Images were acquired on a Philips Achieva 3T-TX with a 16-channel bilateral breast coil and a protocol consisting of 21 fat-suppressed fast acquisitions after the injection of contrast media (0.1 mM/kg MultiHance) followed by five fat-suppressed "standard" acquisitions. Temporal resolution for the fast scans was 1.8 s, with spatial resolution of 1.5×1.5×4 mm3 with a SENSE factor of 4 in the right-left direction, and partial Fourier factor of 0.7 (in both ky and kz). Temporal resolution of the standard protocol was 55 s and spatial resolution of 0.8×0.8×1.6 mm3, SENSE of 2.5 in RL and partial Fourier of 0.85 in ky.

Data Analysis

The tracking process is conducted within the set of voxels that show a signal intensity increase larger than 5× the standard deviation of the pre-contrast images. A seed voxel (P0, see Step 1 of Figure 1) is then selected by randomly selecting a voxel within the manually defined lesion, and the signal intensity time course for this voxel is correlated with the signal intensity time courses from the immediately adjacent 26 voxels (in 3D; Step 2). Voxels which show a significant correlation (i.e., p < 5 × 10-4) are recognized as “connected” to P0 and added to the “tracking tree” (Step 3). The voxels within the tracking tree that are furthest from P0 are then assigned as new seed voxels for determining the next branching components of the tree (Step 4). The process is then repeated for the entire region of interest (Step 5) to yield the entire tracking tree which is the segmentation of a single path from seed voxel to the termination point.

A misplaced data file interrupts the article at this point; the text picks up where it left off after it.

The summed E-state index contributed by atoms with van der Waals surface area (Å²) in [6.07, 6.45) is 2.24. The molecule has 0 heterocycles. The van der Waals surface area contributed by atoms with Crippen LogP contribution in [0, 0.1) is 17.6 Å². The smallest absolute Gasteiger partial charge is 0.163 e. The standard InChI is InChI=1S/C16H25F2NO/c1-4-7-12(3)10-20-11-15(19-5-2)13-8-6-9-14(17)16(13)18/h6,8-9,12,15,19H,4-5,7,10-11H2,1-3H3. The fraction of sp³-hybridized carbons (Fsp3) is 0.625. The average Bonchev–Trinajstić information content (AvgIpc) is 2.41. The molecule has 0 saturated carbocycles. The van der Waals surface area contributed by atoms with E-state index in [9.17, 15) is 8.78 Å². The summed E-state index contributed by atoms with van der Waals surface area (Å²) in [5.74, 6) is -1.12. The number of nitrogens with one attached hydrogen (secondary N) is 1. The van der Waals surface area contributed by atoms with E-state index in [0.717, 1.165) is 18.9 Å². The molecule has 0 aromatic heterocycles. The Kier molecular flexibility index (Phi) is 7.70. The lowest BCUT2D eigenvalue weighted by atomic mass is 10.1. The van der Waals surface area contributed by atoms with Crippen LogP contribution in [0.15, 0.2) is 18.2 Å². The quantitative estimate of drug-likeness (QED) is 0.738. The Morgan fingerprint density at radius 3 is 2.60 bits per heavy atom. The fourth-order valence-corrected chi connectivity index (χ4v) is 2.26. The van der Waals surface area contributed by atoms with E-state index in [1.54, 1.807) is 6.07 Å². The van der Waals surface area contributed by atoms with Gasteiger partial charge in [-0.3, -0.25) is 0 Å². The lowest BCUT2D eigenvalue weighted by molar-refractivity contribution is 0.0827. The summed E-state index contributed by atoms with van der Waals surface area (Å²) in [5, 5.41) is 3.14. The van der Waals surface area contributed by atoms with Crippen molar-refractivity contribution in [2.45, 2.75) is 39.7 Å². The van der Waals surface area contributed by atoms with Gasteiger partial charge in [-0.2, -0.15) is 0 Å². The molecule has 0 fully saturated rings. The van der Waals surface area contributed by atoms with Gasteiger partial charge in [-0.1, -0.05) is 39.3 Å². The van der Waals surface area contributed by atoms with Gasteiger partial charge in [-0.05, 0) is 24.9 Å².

After the vessels are segmented and tracked, we then determine the arrival time of the contrast agent at each voxel and color code the tracked vessels according this value to indicate which voxels in the vessel tree are enhanced first and last. Finally, we visualized the tracked vessels by overlying them on a maximum intensity projection (MIP) and reconstructing them into a 3D volume.